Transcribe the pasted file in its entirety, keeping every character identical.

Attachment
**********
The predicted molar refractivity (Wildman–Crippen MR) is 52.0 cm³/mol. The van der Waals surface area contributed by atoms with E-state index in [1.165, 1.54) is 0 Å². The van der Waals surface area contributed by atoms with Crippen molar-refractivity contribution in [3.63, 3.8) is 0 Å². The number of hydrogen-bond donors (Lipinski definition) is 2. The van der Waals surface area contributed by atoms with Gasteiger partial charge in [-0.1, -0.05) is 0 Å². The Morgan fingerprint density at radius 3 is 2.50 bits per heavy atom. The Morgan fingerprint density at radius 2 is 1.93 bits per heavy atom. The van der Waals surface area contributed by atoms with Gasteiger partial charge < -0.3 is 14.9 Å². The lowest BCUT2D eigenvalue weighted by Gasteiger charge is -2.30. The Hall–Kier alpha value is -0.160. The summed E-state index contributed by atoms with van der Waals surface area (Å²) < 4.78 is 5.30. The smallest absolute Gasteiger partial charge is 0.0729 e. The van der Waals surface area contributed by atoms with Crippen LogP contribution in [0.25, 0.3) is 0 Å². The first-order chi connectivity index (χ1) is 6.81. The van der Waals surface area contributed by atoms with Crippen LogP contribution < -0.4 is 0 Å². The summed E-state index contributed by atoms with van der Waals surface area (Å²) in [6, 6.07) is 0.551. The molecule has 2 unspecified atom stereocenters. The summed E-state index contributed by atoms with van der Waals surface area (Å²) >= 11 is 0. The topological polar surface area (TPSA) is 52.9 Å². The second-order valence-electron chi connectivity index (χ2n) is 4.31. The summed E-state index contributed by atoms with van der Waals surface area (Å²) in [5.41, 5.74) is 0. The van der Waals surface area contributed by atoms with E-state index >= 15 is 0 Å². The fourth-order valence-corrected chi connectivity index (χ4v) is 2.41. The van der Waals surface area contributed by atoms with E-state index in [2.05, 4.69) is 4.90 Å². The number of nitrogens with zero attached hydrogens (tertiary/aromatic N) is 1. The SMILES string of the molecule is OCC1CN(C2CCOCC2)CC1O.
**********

The predicted molar refractivity (Wildman–Crippen MR) is 52.0 cm³/mol. The van der Waals surface area contributed by atoms with E-state index in [1.165, 1.54) is 0 Å². The van der Waals surface area contributed by atoms with Crippen molar-refractivity contribution in [3.63, 3.8) is 0 Å². The number of hydrogen-bond donors (Lipinski definition) is 2. The van der Waals surface area contributed by atoms with Gasteiger partial charge in [-0.1, -0.05) is 0 Å². The Morgan fingerprint density at radius 3 is 2.50 bits per heavy atom. The Morgan fingerprint density at radius 2 is 1.93 bits per heavy atom. The van der Waals surface area contributed by atoms with Gasteiger partial charge < -0.3 is 14.9 Å². The lowest BCUT2D eigenvalue weighted by Gasteiger charge is -2.30. The Hall–Kier alpha value is -0.160. The summed E-state index contributed by atoms with van der Waals surface area (Å²) < 4.78 is 5.30. The smallest absolute Gasteiger partial charge is 0.0729 e. The van der Waals surface area contributed by atoms with Crippen LogP contribution in [0.25, 0.3) is 0 Å². The first-order chi connectivity index (χ1) is 6.81. The van der Waals surface area contributed by atoms with Crippen LogP contribution < -0.4 is 0 Å². The summed E-state index contributed by atoms with van der Waals surface area (Å²) in [6, 6.07) is 0.551. The molecule has 2 unspecified atom stereocenters. The summed E-state index contributed by atoms with van der Waals surface area (Å²) >= 11 is 0. The topological polar surface area (TPSA) is 52.9 Å². The second-order valence-electron chi connectivity index (χ2n) is 4.31. The summed E-state index contributed by atoms with van der Waals surface area (Å²) in [5.41, 5.74) is 0. The van der Waals surface area contributed by atoms with E-state index >= 15 is 0 Å². The fourth-order valence-corrected chi connectivity index (χ4v) is 2.41. The van der Waals surface area contributed by atoms with E-state index in [2.05, 4.69) is 4.90 Å². The number of nitrogens with zero attached hydrogens (tertiary/aromatic N) is 1. The SMILES string of the molecule is OCC1CN(C2CCOCC2)CC1O.